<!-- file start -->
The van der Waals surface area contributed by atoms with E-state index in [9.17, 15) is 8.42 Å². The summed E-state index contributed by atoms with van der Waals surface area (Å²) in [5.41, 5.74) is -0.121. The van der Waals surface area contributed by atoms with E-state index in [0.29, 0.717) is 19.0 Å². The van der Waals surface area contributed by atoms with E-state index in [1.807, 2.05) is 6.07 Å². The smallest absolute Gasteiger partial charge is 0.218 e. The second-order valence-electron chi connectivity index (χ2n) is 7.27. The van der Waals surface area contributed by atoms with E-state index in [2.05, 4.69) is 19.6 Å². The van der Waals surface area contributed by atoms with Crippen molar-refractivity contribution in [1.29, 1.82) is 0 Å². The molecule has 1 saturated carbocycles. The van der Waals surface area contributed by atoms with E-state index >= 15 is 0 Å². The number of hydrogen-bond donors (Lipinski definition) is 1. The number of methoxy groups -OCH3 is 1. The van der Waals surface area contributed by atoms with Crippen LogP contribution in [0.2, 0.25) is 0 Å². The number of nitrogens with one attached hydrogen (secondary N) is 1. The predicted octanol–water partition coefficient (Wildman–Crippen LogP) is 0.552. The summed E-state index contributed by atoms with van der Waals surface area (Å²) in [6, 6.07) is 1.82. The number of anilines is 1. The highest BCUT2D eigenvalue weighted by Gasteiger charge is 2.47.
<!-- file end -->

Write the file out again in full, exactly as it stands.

The van der Waals surface area contributed by atoms with E-state index in [9.17, 15) is 8.42 Å². The summed E-state index contributed by atoms with van der Waals surface area (Å²) in [5.41, 5.74) is -0.121. The van der Waals surface area contributed by atoms with E-state index in [0.29, 0.717) is 19.0 Å². The van der Waals surface area contributed by atoms with E-state index in [1.807, 2.05) is 6.07 Å². The smallest absolute Gasteiger partial charge is 0.218 e. The second-order valence-electron chi connectivity index (χ2n) is 7.27. The van der Waals surface area contributed by atoms with E-state index in [2.05, 4.69) is 19.6 Å². The van der Waals surface area contributed by atoms with Crippen molar-refractivity contribution in [1.29, 1.82) is 0 Å². The molecule has 1 saturated carbocycles. The van der Waals surface area contributed by atoms with E-state index >= 15 is 0 Å². The number of hydrogen-bond donors (Lipinski definition) is 1. The number of methoxy groups -OCH3 is 1. The van der Waals surface area contributed by atoms with Crippen LogP contribution in [0.2, 0.25) is 0 Å². The number of nitrogens with one attached hydrogen (secondary N) is 1. The predicted octanol–water partition coefficient (Wildman–Crippen LogP) is 0.552. The summed E-state index contributed by atoms with van der Waals surface area (Å²) in [6, 6.07) is 1.82. The number of anilines is 1. The highest BCUT2D eigenvalue weighted by Gasteiger charge is 2.47.